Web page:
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Dew-drenched countryside, floor-dusting dresses, witty banter, and repugnance quickly evolving into romance — the lush opening scenes of Becoming Jane have the trappings of any other Austen adaptation. Then, at the point at which events should converge toward the tidy ending of a wedding, the story strays into more dismal territory and viewers realize the filmmakers have taken them on a different journey. Beloved British novelist Jane Austen once scrutinized her late 18th-century society with equal parts wit and elegance, and now Becoming Jane attempts to peer behind the curtain for a glimpse of a life fraught with far more heartbreaks than happy turns.

Because of inheritance laws that cut women out of the loop, a woman’s only real prospect for a secure future in Austen’s day was an agreeable marriage. Thus Austen’s novels map the tedious negotiations of love and matrimony — and the social landmines that might blow all of one’s hopes apart along the way — with nail-biting urgency. Austen herself, however, never married and managed with her family and her books’ earnings until she died at 42.

In his 2003 biography Becoming Jane Austen, Jon Spence pores over letters to, from, and about Austen and settles upon an idea that has challenged the image of Austen as a dull spinster. Austen’s brief remarks about equally prospect-less friend Tom Lefroy, Spence feels, were written in nuanced language that hints Lefroy and Austen meant much more to each other. With this hypothesis Spence provides the simple framework for Becoming Jane. The filmmakers then nailed on the boards, hung the shutters, painted frescoes, and rolled in the baby grand with gusto. Becoming Jane as a film, in other words, is a highly imaginative leap.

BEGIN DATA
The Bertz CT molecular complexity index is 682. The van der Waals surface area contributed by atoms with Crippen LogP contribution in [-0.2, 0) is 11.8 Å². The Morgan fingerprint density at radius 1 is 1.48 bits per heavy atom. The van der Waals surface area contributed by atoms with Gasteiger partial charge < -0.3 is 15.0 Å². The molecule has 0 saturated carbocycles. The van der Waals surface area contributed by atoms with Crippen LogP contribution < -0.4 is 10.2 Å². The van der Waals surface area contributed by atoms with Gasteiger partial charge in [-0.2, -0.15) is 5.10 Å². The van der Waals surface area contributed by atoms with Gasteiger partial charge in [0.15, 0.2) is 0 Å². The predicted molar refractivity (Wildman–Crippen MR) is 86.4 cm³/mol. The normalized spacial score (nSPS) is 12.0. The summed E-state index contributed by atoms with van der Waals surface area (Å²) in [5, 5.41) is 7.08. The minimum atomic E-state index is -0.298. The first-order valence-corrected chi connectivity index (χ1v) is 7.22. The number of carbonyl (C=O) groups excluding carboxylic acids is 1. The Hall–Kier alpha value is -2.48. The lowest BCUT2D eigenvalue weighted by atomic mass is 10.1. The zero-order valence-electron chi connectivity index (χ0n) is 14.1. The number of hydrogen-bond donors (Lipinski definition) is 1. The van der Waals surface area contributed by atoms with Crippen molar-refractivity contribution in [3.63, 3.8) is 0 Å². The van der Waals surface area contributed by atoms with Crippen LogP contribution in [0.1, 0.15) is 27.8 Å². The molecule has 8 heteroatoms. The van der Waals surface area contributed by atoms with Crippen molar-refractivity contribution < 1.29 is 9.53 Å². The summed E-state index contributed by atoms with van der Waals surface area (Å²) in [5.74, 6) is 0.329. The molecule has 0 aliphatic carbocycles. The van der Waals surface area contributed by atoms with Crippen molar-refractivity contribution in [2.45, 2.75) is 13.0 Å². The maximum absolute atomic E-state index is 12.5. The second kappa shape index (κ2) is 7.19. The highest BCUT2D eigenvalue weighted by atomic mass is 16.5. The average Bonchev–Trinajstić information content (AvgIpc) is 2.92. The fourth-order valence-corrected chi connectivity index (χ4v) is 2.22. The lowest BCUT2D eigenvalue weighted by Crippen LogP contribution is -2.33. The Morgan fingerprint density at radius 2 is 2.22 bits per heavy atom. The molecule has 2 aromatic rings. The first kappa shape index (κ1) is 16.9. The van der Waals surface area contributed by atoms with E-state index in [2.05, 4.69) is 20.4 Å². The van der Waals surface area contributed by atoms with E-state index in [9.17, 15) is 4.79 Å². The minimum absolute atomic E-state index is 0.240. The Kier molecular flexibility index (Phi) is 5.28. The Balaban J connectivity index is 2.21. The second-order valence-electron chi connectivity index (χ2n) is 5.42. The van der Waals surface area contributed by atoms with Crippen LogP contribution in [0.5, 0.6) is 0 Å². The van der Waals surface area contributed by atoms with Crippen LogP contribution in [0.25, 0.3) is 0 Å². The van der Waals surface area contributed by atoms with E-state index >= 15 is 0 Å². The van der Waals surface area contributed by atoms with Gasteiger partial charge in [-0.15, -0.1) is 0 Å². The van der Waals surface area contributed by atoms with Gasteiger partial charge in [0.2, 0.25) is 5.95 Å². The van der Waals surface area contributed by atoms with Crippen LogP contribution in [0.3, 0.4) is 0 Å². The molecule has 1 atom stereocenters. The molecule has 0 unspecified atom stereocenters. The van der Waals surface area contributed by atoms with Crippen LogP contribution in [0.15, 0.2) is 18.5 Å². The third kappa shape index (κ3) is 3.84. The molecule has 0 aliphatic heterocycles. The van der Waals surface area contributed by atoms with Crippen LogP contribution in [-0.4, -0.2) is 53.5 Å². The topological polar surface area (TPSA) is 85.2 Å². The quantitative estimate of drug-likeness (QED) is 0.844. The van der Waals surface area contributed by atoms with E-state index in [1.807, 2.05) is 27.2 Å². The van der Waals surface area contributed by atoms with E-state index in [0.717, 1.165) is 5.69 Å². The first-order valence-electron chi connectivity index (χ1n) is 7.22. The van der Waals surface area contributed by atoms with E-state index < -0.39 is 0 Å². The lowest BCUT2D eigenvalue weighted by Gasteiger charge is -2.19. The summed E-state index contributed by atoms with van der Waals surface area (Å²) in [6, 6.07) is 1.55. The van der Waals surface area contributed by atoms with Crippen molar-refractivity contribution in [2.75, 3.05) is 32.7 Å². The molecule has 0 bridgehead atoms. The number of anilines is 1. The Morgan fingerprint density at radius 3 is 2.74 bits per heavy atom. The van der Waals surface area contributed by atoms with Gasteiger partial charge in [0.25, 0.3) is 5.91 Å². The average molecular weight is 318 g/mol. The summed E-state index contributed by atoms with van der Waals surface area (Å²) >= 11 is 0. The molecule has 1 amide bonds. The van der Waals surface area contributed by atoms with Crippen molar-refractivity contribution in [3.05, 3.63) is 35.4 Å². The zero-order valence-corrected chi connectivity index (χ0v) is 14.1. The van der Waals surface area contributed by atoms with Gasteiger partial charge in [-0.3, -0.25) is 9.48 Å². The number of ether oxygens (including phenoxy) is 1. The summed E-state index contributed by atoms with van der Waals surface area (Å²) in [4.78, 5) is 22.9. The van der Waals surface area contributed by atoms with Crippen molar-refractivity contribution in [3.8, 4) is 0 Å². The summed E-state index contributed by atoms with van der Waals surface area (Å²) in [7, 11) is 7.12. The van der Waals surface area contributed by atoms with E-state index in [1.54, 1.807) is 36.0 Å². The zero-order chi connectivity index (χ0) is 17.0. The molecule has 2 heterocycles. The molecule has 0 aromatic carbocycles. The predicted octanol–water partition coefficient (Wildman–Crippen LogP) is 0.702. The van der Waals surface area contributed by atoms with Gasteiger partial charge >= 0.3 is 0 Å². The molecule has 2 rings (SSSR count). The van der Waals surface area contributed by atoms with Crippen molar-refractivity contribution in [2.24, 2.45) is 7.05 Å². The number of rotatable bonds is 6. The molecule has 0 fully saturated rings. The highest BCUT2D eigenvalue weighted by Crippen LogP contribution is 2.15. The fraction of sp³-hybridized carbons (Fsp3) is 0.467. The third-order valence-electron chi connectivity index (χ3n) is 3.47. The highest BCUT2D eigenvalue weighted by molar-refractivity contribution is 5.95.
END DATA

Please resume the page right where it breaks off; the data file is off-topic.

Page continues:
Actress Anne Hathaway transforms Austen into a willowy beauty holding her own against the roguish Lefroy (The Last King of Scotland’s James McAvoy) while being pursued by a wealthy suitor and, unknowingly, a cousin who secretly undermines her chance at happiness. The latter two plot-points are fictionalized, and by all accounts Lefroy was anything but roguish. But if Austen purists can set their fact sheets aside, the movie does prove to be an expansive look into darker corners Austen herself avoided in her stories — from the drunken bare-knuckle boxing matches at a rural fair to the ways in which societal rules and family obligation could forever squash one’s own dreams and desires.

While Spence and Becoming Jane may be right to assert Austen was more like her heroines than previously acknowledged, there remains a huge difference. Unlike her characters, Austen was a successful woman writer in a male-dominated literary scene. Whereas her characters eventually succumb to expectations and happily settle down with appropriate matches, Austen defied norms by writing novels and (gasp!) earning a little money of her own. Ultimately, this difference might have been more intriguing to explore cinematically than the similarity. At least Becoming Jane features a few speculative scenes of Austen and Lefroy’s debates about novel-writing and Fielding’s Tom Jones to help viewers more richly, if briefly, imagine Austen as the astute writer she surely was. •

Becoming Jane
Dir. Julian Jarrold,writ Kevin Hood, Sarah Williams; 
feat. Anne Hathaway, James McAvoy, Julie Walters, James Cromwell, Maggie Smith 

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